Therefore, previous literature about Chinese officials’ political careers has focused more on patterns of promotion or falling regarding political leadership, with very little effort to explore discrimination in Chinese politics. Some scholars have studied gender inequality in Chinese politics (Su, 2006; Tian and Bush, 2020). Another study examined discrimination against women, non-Han minorities, intellectuals, and non-communist members among current China’s provincial political elites (Fu et al., 2018). However, to the best of our knowledge, there is no systematic empirical study that addresses the unfair political treatment of Chinese officials with grassroots beginnings.
In fact, the unfair economic and political treatment of Chinese officials starting at the grassroots level has become a serious but neglected problem that may threaten the Communist party rule. Officials who have their first step at the central and provincial governments can be promoted to department leaders sooner or later, as long as they work steadily without making serious mistakes (Fang and Ma, 2010). On the other hand, officials with their first step in grassroots-level governments find it much harder to obtain promotions and have a particularly wide range of responsibilities (O’Brien and Li, 1999; Perry and Goldman, 2007). They are required to be highly open-minded with an ability to solve complicated and acute problems related to the Party, the government and the villagers. Thus, complaints and a sense of unfairness among the grassroots cadres may gradually increase and may eventually devastate the basis that the country relies on to maintain stability.
We also noticed that prior empirical research on Chinese officials’ political careers had mostly focused on the chief leaders of parties and governments, such as provincial party secretaries and governors, municipal party secretaries and mayors, and even county party secretaries and county mayors. There has been no systematic attempt to analyze the political promotion and falling of deputy leaders such as deputy governors or deputy mayors because of the political sensitivity or unavailability of the data source. In reality, it is much harder for researchers to obtain information about Chinese deputy leaders than chief leaders. China’s authoritarian system emphasizes chief leaders’ personal qualities and abilities more than the achievements obtained through teamwork. Information about chief leaders can be easily obtained from blogs, forums, social networks and portal websites, which is not true for deputy leaders.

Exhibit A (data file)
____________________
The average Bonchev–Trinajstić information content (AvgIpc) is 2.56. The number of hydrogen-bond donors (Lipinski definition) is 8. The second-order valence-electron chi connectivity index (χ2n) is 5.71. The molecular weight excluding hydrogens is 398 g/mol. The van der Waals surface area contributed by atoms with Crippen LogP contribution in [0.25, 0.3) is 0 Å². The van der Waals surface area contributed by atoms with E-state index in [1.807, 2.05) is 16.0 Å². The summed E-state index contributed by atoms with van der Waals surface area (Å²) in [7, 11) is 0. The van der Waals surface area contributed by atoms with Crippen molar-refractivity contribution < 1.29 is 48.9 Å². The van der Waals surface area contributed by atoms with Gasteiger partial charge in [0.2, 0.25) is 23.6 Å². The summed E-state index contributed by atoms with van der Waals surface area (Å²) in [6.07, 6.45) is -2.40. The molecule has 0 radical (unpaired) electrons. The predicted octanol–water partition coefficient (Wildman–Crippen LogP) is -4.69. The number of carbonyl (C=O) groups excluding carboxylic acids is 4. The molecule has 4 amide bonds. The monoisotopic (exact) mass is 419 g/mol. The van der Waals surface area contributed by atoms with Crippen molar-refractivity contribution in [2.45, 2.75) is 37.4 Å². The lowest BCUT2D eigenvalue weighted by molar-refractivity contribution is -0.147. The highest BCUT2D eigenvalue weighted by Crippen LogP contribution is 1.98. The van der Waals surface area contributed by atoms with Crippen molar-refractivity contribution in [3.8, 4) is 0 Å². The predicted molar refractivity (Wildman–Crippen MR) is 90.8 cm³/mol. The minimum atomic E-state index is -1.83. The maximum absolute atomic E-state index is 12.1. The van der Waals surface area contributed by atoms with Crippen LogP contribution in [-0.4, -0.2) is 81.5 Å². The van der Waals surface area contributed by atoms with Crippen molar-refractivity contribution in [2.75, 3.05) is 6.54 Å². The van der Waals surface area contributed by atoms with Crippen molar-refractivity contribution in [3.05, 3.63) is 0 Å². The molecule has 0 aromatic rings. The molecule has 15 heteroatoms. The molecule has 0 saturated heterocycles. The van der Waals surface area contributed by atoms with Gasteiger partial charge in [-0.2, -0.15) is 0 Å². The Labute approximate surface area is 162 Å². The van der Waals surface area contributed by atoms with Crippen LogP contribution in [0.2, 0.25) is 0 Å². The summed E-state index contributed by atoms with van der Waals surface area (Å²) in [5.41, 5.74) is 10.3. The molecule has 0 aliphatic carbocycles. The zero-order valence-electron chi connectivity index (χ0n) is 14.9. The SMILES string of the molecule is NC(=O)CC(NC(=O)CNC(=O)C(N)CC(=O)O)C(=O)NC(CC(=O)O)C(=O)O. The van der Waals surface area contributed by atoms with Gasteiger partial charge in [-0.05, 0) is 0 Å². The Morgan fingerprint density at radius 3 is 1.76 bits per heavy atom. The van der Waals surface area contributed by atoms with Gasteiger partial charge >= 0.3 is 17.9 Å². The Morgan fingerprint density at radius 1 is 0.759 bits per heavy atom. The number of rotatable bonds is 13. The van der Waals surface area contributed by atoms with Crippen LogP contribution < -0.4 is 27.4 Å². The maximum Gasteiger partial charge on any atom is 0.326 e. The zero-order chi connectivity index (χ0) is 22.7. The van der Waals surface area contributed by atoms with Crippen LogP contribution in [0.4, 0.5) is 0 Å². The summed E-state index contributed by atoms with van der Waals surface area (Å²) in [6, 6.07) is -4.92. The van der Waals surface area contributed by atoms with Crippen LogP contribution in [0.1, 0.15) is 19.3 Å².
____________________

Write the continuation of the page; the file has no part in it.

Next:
To fill the above-mentioned research gaps, this paper draws on a new biographical database of Chinese deputy mayors of municipal cities and tries to examine discrimination in the political promotion and falling of Chinese deputy mayors with grassroots origins. The contribution of the present article is threefold. First, this is the only systematic empirical study addressing the unfair political treatment of Chinese officials starting at the grassroots level. The empirical analysis provides proof to illustrate the important influence that the career starting level of deputy mayors has on their promotions and falling. Second, the political career of Chinese deputy leaders has not been systematically explored but is vitally important. Promotion in the Chinese political system requires all chief leaders to have deputy experiences. Research on Chinese deputies’ political careers can supplement the current literature and enhance the understanding of the Chinese political system. The third contribution of this study is to introduce competing risk regression modeling to analyze political career of Chinese officials, which has never been reported in the relevant literature before.
Based on the data of Chinese municipal deputy mayors who were incumbent at the end of 2008, we conducted competing risk regression and classical logistic regression modeling and found that the higher the starting level was, the greater the probability of getting promoted and the lower the risk of falling. Conversely, the deputy mayors who started their careers in grassroots-level governments were associated with the lowest probability of promotion and the highest risk of falling. Our findings are sobering because this “birth influences future” phenomenon not only threatens the sustainability of Communist party rule but is also detrimental to society.